Using Online Panels in Psychological Research

Anja S. Göritz

in Oxford Handbook of Internet Psychology

Published in print February 2009 | ISBN: 9780199561803
Published online September 2012 | e-ISBN: 9780191743771 | DOI:

Series: Oxford Library of Psychology

 Using Online Panels in Psychological Research

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  • Social Psychology
  • Cognitive Psychology


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Online panels (OPs) are an important form of web-based data collection, as illustrated by their widespread use. In the classical sense, a panel is a longitudinal study in which the same information is collected from the same individuals at different points in time. In contrast to that, an OP has come to denote a pool of registered people who have agreed to occasionally take part in web-based studies. Thus with OPs, the traditional understanding of a panel as a longitudinal study is broadened because an OP can be employed as a sampling source for both longitudinal and cross-sectional studies. This article gives an overview of the current state of use of OPs. It discusses what OPs are, what type of OPs there are, how OPs work from a technological point of view, and what their advantages and disadvantages are. The article reviews the current body of methodological findings on doing research with OPs. Based on this evidence, recommendations are given as to how the quality of data that are collected in OPs can be augmented.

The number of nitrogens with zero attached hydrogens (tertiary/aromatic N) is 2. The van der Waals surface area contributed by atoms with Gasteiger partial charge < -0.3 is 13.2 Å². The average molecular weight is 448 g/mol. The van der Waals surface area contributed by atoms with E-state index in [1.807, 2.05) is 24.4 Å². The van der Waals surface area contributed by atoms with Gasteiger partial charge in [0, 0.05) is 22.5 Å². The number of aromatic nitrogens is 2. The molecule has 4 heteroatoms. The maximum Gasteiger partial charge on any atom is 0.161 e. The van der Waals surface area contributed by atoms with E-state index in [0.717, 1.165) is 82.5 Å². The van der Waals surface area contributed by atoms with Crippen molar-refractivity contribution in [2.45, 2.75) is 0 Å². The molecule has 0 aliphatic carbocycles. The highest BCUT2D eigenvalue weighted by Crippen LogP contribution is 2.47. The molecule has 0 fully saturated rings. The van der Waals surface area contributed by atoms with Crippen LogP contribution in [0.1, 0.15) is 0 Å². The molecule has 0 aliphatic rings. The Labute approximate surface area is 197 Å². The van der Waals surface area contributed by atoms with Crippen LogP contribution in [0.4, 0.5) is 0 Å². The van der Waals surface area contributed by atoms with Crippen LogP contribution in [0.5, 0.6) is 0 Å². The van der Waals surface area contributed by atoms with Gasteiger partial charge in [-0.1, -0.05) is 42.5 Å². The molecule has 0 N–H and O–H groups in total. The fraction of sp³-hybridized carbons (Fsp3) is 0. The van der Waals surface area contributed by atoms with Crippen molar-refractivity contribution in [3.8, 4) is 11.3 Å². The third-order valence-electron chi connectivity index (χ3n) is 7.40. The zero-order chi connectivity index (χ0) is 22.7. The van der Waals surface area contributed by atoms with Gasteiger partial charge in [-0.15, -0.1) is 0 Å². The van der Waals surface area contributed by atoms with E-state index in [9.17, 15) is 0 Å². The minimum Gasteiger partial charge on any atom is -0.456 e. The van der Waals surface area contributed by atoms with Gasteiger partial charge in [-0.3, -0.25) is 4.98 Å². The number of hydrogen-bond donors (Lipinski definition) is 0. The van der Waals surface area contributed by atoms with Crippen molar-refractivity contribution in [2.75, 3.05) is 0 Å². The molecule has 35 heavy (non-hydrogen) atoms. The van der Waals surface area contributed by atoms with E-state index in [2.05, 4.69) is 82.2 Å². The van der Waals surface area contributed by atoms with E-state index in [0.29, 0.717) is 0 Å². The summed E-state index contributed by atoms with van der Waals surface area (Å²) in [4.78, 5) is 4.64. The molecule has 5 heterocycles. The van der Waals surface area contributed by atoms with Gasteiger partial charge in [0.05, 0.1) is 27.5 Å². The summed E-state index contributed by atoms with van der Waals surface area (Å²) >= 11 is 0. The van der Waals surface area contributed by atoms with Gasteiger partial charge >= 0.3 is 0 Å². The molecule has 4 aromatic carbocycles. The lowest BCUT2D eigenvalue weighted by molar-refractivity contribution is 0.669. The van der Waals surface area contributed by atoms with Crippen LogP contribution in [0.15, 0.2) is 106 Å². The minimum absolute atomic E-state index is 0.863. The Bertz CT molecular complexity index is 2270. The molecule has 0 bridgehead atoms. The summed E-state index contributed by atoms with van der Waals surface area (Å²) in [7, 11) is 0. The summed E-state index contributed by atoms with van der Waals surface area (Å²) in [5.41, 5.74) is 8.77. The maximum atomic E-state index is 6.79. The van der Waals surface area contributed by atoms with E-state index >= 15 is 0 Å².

Keywords: online panels; psychological research; data collection; longitudinal study

Article.  8178 words. 

Subjects: Social Psychology ; Cognitive Psychology

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